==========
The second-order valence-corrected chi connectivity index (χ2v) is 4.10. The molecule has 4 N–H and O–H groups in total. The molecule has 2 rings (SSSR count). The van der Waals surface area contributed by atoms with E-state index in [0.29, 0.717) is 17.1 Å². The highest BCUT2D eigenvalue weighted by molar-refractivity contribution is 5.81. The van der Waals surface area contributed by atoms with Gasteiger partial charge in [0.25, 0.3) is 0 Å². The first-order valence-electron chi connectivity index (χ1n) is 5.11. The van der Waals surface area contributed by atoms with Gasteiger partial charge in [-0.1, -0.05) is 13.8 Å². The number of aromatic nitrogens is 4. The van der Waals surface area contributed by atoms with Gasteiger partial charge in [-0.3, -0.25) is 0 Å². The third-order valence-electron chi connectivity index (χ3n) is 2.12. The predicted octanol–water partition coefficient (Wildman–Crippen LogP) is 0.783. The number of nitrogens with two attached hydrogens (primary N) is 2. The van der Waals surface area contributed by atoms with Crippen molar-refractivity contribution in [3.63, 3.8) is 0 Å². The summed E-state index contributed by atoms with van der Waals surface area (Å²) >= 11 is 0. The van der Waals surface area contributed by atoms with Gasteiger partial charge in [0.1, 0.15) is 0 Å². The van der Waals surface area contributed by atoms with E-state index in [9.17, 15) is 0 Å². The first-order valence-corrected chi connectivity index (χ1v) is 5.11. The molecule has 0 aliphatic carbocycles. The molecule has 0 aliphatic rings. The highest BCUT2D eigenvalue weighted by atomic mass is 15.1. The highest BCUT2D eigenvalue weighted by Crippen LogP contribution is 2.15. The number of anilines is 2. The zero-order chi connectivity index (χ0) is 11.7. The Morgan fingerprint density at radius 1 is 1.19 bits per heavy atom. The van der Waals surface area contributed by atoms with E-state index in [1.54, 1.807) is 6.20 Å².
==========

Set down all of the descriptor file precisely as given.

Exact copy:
The second-order valence-corrected chi connectivity index (χ2v) is 4.10. The molecule has 4 N–H and O–H groups in total. The molecule has 2 rings (SSSR count). The van der Waals surface area contributed by atoms with E-state index in [0.29, 0.717) is 17.1 Å². The highest BCUT2D eigenvalue weighted by molar-refractivity contribution is 5.81. The van der Waals surface area contributed by atoms with Gasteiger partial charge in [0.25, 0.3) is 0 Å². The first-order valence-electron chi connectivity index (χ1n) is 5.11. The van der Waals surface area contributed by atoms with Gasteiger partial charge in [-0.1, -0.05) is 13.8 Å². The number of aromatic nitrogens is 4. The van der Waals surface area contributed by atoms with Gasteiger partial charge in [-0.3, -0.25) is 0 Å². The third-order valence-electron chi connectivity index (χ3n) is 2.12. The predicted octanol–water partition coefficient (Wildman–Crippen LogP) is 0.783. The number of nitrogens with two attached hydrogens (primary N) is 2. The van der Waals surface area contributed by atoms with Crippen molar-refractivity contribution in [3.63, 3.8) is 0 Å². The summed E-state index contributed by atoms with van der Waals surface area (Å²) >= 11 is 0. The van der Waals surface area contributed by atoms with Gasteiger partial charge in [0.1, 0.15) is 0 Å². The van der Waals surface area contributed by atoms with E-state index in [9.17, 15) is 0 Å². The first-order valence-corrected chi connectivity index (χ1v) is 5.11. The molecule has 0 aliphatic carbocycles. The molecule has 0 aliphatic rings. The highest BCUT2D eigenvalue weighted by atomic mass is 15.1. The highest BCUT2D eigenvalue weighted by Crippen LogP contribution is 2.15. The number of anilines is 2. The zero-order chi connectivity index (χ0) is 11.7. The Morgan fingerprint density at radius 1 is 1.19 bits per heavy atom. The van der Waals surface area contributed by atoms with E-state index in [1.54, 1.807) is 6.20 Å².